12,7 question


#1

Hello I have a 12,7(.50)and my question is what is it for projectiel?
Is it fake! of factory made?
headstamp = TW 45
Thanks!!
regards
gyrojet


#2

It is SSB cartridge

SSB are Salvo Squeeze Bore projectiles witch 5 projectiles per round, experimented in Viet Nam, for a taper bore design.

Michel


#3

lousy photo…better to come…but a couple variations whereas you can see some of Paul’s “better half” work

to see it’s little cousin…go to the IAA home page and see Pauls Cartridge of the Month Sept 2007…7.62 x 51 RICA

but here is it’s scarce “middle cousin” (30-06 RICA SSB)…and sorry it is not sectioned…but I did say scarce…and I haven’t given it to Paul to slice in two just yet


#4

Thanks for the explanation of this cartridge
It looks like it is not a scarce one!!
regards
gyrojet


#5

These are the REAL little cousins of that 12.7 Salvo Squeeze Bore round. These are all 9mm Parabellum caliber, part of the Colt Salvo Squeeze Bore program for a Colt double-action auto pistol Model 1971 and for the Israeli Uzi SMG. The two rounds that appear to have nothing but a plastic bullet, rather than a Sabot with smaller caliber projectiles in it, are indeed that - they are dummy rounds. there is another dummy with a W-W black case with no primer pocket (flat head like a rimfire), but I did not include that in the picture as I am not convinced at all that it is a real part of this series, but rather a “basement job.”

The best information I could get from a friend who worked for Colt, but was not involved in SSB, was that it was not made at Colt. Although they may not look it in the picture, every item in the photo is different in some way from every other item. All items from the collection of John Moss.

John Moss


#6

Proper name for these is Caliber .50 / .30 SSB were a Colt development were used in VietNam not just experimented with & yes they left the bore at .30 caliber. Also known are .45 ACP variations. Along with the 7.62 & 9 Para variations shown.


#7

Colt Salvo Squeeze Bore cartridges, Caliber .45 Auto, that Pete DeCoux mentioned. The selection shown here is disappointing, I know, compared to those of 9mm. This is all I have, though. The two separate sabots are grooved, but that didn’t show up in the scan, no matter how I adjusted it. They also rolled a little during the process, but I felt this was good enough for the purpose. The two separate sabots are obviously, from their depth (almost solid), meant for dummy rounds as shown with the 9mms, but I have never seen one of them actually in a cartridge case. Collection of John Moss.

John Moss


#8

John, I enjoyed your photos of the 9mm SSBs. You also described another dummy round you didn’t picture:

[quote]there is another dummy with a W-W black case with no primer pocket (flat head like a rimfire), but I did not include that in the picture as I am not convinced at all that it is a real part of this series, but rather a “basement job.”
[/quote]

I have seen this round also and didn’t even pick it up for the same reason-it looked like a basement job. Now I am changing my mind. Ted Koch had two of these in his collection, and as you know he was very close to Rob Roy and Colt during the SSB days. Most of us got our rare SSBs from Ted.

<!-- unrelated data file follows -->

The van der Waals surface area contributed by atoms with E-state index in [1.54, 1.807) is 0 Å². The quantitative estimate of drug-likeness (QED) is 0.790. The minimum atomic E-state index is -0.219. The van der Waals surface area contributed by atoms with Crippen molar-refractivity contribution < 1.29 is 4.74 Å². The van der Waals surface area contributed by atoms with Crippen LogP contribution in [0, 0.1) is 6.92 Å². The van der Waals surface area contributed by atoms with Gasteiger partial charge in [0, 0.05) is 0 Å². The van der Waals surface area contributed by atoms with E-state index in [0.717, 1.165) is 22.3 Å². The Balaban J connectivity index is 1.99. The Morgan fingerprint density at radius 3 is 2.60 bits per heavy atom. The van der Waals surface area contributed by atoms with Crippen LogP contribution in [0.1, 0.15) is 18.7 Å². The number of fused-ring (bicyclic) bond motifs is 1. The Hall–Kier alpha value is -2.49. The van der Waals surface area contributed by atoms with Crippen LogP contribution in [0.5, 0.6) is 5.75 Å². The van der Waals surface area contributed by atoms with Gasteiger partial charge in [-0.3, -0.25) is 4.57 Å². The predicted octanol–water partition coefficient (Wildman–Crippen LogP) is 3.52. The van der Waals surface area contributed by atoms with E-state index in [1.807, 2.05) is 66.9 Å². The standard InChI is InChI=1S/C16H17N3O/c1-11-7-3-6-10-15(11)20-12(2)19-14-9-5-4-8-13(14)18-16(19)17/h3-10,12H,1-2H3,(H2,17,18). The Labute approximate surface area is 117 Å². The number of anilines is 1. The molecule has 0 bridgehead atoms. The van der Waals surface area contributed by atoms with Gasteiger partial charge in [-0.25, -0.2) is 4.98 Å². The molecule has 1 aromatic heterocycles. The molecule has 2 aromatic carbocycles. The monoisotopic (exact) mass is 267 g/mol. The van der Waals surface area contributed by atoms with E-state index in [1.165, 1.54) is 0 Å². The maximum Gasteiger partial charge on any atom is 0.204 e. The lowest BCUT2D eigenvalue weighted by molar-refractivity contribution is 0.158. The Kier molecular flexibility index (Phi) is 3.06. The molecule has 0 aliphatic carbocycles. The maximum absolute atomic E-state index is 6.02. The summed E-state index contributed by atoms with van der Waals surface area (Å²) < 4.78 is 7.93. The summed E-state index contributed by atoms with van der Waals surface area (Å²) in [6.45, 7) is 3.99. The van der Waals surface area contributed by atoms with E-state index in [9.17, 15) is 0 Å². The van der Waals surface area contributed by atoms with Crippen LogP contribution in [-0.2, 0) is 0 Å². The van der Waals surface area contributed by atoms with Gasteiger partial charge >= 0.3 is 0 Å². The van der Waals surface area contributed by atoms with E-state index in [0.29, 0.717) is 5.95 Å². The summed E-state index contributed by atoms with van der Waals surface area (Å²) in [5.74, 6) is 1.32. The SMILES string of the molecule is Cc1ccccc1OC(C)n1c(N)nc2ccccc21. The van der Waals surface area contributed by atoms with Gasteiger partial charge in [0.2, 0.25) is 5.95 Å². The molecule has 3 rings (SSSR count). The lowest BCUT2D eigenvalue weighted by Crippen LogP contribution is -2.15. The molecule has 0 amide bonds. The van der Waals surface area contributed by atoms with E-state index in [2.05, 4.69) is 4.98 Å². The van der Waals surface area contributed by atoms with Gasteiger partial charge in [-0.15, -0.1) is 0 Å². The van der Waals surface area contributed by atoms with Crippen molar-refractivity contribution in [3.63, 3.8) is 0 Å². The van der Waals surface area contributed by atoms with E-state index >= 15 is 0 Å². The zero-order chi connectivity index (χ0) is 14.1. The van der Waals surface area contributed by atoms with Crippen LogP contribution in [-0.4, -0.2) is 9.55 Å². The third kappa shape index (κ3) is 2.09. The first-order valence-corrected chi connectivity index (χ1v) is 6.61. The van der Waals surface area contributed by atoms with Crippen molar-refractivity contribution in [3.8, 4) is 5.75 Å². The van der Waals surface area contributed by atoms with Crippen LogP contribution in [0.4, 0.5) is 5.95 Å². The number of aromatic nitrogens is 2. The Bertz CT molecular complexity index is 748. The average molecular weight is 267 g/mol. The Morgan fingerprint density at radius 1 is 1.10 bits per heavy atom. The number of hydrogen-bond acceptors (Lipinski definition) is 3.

Then today I was sent some material from testing of the SSB loads in April 1970. It was targets, spark photos of bullets in flight, pressure measurements, fired bullets and assorted other stuff (posted on my website at gigconceptsinc.com/Colt-SSB.html) and mixed in the material was a bag with some of the black W-W dummy cases and another dummy identical to the two in Ted Koch’s collection. This dummy mixed in the test material from the time period of the development of the SSB convinces me that it is contemporary with the test and belongs in the collection. It looks rough (all three I have look rough) but if it is a “basement job” it was probably done by the guys doing the 9mm SSB testing.

Cheers, Lew


#9

Lew thanks for the information. I have the round in my collection - I just never have liked reproducing pictures of rounds that I thought might be fake. Guess it might be real.

I didn’t know Rob Roy. I did have a friend at Colt and got the Israeli-headstamped rounds from him with a month or so of the date on their headstamps. Amazing. Israel must have sent the cases by air. I think they were loaded at Colt or by whoever was doing the loading for Colt, and I still had them very, very soon after the cases were made. All my others I picked up over the years from one source or another.

I wish I had a better selection of them, but guess I should be happy to have the ones that I have. I wonder if there were as many .45s as there were 9mms? I have only the two pictured, plus two “bullets” that obviously were intended for dummy rounds, as they wouldn’t take any projectiles inside of them. I have two similar 9mm dummies, shown in the picture.

John M.


#10

This topic got me motivated and I went into some material I had not sorted for the collection and added 15 more SSBs to the items I already had. Most of them I have added to the website (gigconceptsinc.com/Colt-SSB.html). I would appreciate those who also have 9mm SSB to look over the items I have listed and post any that I have missed.

I was suprised at the number of variations in the individual projectiles in a fairly small sample.

It is clear that there were a lot of variations tested, and that there were collectors with connections who were able to get examples of many of these subtle variations. Makes me realize that when I see a single experimental 9mmP there were probably 20 or 30 or more other variations tested that never see the light of day!